Gallet Dreyer & Berkey, LLP | New Law Requires Employers to Give Annual Pay Notice to All Employees Starting January 2012
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New Law Requires Employers to Give Annual Pay Notice to All Employees Starting January 2012

09/09/2011 | Fall 2011 Newsletter
Starting January 2012, New York employers must give an annual pay notice to every employee explaining their pay rate and obtain a signed acknowledgement, between January 1 and February 1 each year, even if their pay rate has not changed. It also must be given to new employees at the time of hire.

The notice can be given electronically, as long as the employee acknowledges receipt of the notice, the employee can print the notice, and the employer keeps a copy of the notice and acknowledgement. The notice must be in English and the employee’s primary language if other than English. The employer must keep a copy of the notice and acknowledgment for six years.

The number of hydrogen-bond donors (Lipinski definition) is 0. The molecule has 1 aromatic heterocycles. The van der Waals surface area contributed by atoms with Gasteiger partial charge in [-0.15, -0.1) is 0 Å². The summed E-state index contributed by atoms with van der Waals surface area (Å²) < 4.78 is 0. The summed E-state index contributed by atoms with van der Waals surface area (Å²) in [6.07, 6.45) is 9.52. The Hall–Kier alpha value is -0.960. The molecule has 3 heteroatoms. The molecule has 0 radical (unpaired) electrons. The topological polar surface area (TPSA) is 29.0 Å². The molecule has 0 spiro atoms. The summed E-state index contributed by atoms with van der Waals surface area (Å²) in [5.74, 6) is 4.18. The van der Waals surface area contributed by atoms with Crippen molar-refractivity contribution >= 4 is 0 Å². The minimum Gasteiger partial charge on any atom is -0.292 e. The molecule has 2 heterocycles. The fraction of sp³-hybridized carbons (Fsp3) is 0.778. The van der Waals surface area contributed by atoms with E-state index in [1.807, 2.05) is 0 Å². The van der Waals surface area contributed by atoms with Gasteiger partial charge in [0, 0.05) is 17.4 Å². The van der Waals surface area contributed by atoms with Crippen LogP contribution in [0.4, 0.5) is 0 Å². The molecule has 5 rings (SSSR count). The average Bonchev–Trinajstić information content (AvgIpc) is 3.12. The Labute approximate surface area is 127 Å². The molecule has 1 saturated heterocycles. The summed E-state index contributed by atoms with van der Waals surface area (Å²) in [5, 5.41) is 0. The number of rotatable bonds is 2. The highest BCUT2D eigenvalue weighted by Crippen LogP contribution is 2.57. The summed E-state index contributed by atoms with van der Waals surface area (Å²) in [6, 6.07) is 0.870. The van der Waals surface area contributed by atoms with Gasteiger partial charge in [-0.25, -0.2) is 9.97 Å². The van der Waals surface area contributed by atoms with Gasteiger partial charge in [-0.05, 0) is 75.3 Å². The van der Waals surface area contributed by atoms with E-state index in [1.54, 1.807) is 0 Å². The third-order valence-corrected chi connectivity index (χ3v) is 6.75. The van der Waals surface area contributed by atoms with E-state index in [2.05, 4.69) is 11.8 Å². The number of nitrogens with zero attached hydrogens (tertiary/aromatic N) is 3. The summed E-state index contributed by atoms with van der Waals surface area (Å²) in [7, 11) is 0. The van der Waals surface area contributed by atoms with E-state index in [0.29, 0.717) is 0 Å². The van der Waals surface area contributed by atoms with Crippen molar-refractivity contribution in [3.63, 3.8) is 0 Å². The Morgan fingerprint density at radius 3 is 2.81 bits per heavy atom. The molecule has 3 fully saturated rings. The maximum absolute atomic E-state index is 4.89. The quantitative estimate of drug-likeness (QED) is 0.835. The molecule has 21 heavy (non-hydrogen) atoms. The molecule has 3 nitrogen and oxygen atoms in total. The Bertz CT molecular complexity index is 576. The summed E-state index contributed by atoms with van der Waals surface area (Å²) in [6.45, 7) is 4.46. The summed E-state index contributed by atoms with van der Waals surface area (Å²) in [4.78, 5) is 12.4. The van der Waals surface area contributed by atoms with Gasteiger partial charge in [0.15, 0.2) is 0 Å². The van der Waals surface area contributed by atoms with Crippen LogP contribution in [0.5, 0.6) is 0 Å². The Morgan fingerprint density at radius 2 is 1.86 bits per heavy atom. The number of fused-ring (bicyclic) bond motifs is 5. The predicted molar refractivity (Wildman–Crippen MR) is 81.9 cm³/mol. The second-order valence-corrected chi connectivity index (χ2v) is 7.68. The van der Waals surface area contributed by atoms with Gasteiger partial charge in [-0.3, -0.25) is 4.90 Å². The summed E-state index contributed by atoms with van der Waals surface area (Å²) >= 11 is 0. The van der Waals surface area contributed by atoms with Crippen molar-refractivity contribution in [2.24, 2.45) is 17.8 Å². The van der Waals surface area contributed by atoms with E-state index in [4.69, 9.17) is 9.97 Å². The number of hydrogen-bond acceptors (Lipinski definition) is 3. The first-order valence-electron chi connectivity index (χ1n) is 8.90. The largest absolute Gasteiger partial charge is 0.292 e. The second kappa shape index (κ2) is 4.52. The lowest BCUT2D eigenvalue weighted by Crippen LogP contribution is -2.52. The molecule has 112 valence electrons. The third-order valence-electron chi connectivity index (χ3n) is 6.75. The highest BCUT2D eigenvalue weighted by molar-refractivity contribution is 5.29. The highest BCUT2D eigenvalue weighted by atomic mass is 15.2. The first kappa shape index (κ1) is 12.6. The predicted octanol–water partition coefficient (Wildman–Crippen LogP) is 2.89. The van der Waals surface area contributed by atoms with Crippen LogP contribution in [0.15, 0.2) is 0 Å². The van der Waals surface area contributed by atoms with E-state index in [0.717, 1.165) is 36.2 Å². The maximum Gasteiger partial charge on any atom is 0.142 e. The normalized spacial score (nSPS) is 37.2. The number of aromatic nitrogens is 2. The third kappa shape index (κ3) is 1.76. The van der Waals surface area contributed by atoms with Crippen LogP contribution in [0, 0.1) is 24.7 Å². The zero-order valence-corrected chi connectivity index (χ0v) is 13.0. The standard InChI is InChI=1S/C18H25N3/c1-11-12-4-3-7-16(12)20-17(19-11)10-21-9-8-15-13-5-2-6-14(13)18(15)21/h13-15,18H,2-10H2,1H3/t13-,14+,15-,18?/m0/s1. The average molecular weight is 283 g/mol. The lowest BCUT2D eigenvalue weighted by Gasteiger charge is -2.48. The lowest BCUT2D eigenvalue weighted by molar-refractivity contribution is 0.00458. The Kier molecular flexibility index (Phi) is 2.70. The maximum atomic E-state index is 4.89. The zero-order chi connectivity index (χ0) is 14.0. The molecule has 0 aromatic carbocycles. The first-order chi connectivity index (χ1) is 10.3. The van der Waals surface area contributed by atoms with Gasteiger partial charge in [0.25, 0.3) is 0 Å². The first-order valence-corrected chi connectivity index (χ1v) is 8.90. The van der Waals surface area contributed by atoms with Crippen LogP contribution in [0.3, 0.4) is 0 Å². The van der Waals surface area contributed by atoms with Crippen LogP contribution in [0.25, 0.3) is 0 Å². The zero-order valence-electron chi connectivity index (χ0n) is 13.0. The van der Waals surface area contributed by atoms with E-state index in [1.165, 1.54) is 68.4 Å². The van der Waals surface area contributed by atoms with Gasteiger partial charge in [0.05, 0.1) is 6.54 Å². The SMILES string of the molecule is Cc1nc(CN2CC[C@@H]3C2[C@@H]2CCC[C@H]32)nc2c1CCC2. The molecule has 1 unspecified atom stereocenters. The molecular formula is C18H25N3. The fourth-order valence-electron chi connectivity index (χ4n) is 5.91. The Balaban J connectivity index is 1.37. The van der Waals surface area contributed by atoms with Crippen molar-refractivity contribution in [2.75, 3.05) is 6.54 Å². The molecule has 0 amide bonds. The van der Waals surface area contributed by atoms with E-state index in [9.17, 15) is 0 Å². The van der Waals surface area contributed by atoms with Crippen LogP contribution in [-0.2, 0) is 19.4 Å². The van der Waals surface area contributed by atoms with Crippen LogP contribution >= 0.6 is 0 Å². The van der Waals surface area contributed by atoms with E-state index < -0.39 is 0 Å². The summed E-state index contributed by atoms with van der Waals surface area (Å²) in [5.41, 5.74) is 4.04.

The notice must state: 1) the employee’s rate of pay, 2) how the employee is paid (i.e., hourly, salary, commission), 3) the designated regular payday, 4) the employer’s name, business name, address, and phone number, and 5) if it applies, the overtime wage rate and any allowances (tip credits or meal allowances) used to comply with the minimum wage.

If an employer wants to reduce an employee’s pay rate during the course of the year, the employer must give the employee at least seven days advance written notice and obtain a signed acknowledgment before making the change. No advance notice is required before increasing pay.

The new law requires that every pay stub must include detailed information including the employee’s name, the employee’s pay rate, how the employee is paid (i.e., hourly, salary, commission), regular and overtime hours worked (if paid hourly), dates covered by the payment, gross pay, deductions and allowances, and employer’s name, address and phone number. This information can be provided electronically instead of in writing, as long as the employee can print it out and the employer keeps a copy.

The Department of Labor can impose penalties for non-compliance, and employees can sue for violations.